Blog: There is a bleak future for students' financial security


The finances of a student consists of many parts. There are student loans and study grant, part-time work, and possibly savings already acquired in the past. In the spring of 2020, however, all of this changed. A pandemic that threatens not only the health of us all but also puts students in financial distress.

During the last half-year, thousands of summer jobs have disappeared from the market. Youth unemployment as well as youth’s share of the unemployed have grown significantly. The number of hidden unemployed people is also estimated to have increased by more than ten thousand within the last year, and this group of people also includes students who want to work. And even if a student has managed to get an internship despite the situation of the labor market, almost 65 % of internships at UAS are still unpaid. These statistics paint a very worrying picture of the financial situation of students and their future.

When a significant source of income is removed from the building blocks of a student’s financial security, more reliance is placed on other sources, such as study grant and student loans. In recent years, however, the amount of study grant has been reduced and emphasis on the loan has increased dramatically. What happens in a situation where a student has not even had the opportunity to increase their savings by saving a part of their summer job salaries and cannot support their finances by working alongside their studies? Even before the pandemic, there was a significant and steady long-term increase in student loans for both the number of students getting a loan and the sums of loans taken, so we can expect even more significant student indebtedness in the near future.

It is great that students made redundant in the spring were taken into account in unemployment security, and we are all extremely grateful for that. It is also possible to apply for a longer period of study grant if the studies have been delayed due to a pandemic. These decisions have saved many students from financial hardship, yet they secure only a small fraction of everything that threatens students’ financial situation.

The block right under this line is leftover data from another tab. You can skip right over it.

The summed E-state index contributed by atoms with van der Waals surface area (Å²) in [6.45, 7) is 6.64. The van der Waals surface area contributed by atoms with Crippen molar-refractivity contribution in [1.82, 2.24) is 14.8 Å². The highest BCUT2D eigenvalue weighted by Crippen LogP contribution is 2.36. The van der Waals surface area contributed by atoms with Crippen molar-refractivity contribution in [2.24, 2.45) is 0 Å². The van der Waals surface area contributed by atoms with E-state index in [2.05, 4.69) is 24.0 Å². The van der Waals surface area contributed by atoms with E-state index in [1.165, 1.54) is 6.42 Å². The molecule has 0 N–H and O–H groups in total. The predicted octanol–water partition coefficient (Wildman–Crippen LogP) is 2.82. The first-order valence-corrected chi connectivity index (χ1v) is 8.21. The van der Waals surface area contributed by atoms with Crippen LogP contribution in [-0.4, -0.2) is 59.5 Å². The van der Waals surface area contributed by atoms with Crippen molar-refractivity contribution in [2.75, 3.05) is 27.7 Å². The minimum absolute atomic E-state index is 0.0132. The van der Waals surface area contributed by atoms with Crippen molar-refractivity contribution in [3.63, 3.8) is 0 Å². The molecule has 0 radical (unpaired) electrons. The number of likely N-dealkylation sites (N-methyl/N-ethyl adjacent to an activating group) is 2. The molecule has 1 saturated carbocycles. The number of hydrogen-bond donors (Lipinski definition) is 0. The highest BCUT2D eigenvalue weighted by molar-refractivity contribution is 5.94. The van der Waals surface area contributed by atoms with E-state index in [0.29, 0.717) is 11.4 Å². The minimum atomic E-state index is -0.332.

At present, despite the possibility to apply for additional study grant time, the graduation deadline set for the student loan compensation has not been postponed. This means that even if studies have been delayed for reasons completely beyond the students' control, such as the loss of an internship or the cancellation of an assignment for a thesis, they will still lose their possibility of getting a student loan compensation. As indebtedness intensifies and livelihoods weaken, there is a strong concern about students' financial peace of mind and their financial security.

The question is: How sustainable are the students’ finances taking all of this into consideration? How are those, who did not get a job for the summer or alongside their studies, doing? What happens to those whose fixed-term employment contract unexpectedly did not get extended, or to those whose working hours dropped to near-zero?

When decision-makers consider measures to defeat a pandemic, the long-term effects of them must also be considered. Youth and students are the ones who will take care of the Finnish economy in the future. Thus, we remind everyone that investing in the well-being and financial peace of mind of young people and students is an investment for the future. An investment we cannot afford to miss.

Anna Pentti

Deputy board member, member service

045 148 5660

Regional responsibility: Konkurssi, TTO ry, HÄTÄ ry, SULKA ry

Essi Murto


044 033 5291

Regional responsibility: RLO Kilta ry, PORA ry, VATO ry, Trade ry